Lord Kelvin's Machine

James P. Blaylock, Author, J. K. Potter, Illustrator
James P. Blaylock, Author, J. K. Potter, Illustrator Arkham House Publishers $24.95 (262p) ISBN 978-0-87054-163-6
Reviewed on: 02/03/1992
Release date: 02/01/1992
Mass Market Paperbound - 978-0-441-49972-4
Open Ebook - 438 pages - 978-0-85768-985-6
Open Ebook - 1 pages - 978-1-299-58035-0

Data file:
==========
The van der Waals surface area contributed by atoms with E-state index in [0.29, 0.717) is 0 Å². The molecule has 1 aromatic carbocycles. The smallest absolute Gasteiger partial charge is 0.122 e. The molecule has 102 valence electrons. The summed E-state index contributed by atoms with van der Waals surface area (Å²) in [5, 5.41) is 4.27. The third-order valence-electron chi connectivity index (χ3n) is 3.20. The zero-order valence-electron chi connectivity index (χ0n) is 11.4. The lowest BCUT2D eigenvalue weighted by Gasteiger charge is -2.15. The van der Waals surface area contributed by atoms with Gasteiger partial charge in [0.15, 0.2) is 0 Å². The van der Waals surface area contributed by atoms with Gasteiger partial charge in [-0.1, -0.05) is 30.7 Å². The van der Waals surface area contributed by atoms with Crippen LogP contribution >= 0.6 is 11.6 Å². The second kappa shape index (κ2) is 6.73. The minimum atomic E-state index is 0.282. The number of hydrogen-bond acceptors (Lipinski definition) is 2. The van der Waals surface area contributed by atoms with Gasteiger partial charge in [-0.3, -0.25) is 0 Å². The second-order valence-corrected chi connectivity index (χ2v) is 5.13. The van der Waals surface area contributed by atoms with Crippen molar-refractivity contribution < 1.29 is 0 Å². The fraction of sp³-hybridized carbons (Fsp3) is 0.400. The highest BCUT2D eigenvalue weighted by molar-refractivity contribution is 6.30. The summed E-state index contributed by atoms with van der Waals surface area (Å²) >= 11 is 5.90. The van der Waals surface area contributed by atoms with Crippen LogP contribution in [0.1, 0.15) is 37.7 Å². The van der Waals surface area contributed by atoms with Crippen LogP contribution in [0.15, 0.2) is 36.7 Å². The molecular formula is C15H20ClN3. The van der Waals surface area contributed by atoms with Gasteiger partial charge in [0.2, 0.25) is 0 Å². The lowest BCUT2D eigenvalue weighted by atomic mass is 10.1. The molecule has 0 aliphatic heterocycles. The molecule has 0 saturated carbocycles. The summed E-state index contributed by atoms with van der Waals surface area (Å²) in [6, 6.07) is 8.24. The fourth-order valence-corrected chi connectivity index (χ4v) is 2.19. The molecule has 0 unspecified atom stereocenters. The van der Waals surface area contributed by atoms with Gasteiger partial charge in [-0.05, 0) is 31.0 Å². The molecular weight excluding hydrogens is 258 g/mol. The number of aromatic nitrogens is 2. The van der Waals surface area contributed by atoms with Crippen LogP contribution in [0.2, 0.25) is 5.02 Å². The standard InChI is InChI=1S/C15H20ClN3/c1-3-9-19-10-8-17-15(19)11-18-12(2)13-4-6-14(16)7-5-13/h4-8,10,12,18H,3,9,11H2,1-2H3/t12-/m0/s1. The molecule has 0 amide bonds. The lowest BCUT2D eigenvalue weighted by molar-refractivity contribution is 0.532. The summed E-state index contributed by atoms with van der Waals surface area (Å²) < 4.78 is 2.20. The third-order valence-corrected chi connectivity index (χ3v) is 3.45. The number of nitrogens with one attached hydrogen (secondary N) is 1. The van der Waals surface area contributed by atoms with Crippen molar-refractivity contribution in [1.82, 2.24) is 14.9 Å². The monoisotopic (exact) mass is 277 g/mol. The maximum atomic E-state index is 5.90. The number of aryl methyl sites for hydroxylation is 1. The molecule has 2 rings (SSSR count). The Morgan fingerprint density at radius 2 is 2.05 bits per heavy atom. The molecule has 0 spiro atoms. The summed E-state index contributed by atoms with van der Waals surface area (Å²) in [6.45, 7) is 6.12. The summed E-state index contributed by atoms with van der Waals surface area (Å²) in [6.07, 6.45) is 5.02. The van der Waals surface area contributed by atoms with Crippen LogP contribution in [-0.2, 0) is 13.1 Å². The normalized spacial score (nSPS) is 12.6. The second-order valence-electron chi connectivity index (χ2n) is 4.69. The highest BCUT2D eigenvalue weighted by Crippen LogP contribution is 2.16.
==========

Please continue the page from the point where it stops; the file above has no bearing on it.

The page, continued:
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Blaylock ( The Paper Grail ) returns to the Victorian setting of his award-winning novel Homunculus in this tale of obsessive grief, time travel, mad scientists and gentlemanly adventure. The first of the three parts finds amateur scientist Langdon St. Ives despondent after a rainy chase of his nemesis, the evil Dr. Narbondo, ends with the death of his lady love, Alice. But St. Ives turns his grief to determination as he strives to thwart Narbondo's scheme to shift the earth into a collision with a passing comet. In the second part, an array of colorful, eccentric villains (including a revived Narbondo) compete to use Lord Kelvin's electromagnetic machine in an elaborate (and unlikely) blackmailing plot. In the novel's final section, St. Ives gives in to his private sorrow, using the machine to travel back in time in an attempt to kill a younger Narbondo and thus save Alice's life. Blaylock provides plenty of action--perhaps too much--and his characters are, if not realistic, entertaining, but this novel is not among his best work. The three episodes never cohere, and the driving force behind the plot (St. Ives's grief) is explored in detail only in the concluding section. Though St. Ives's journey through time is very well handled, at once playful and thoughtful, the sum of these three parts is less than a whole. (Feb.)
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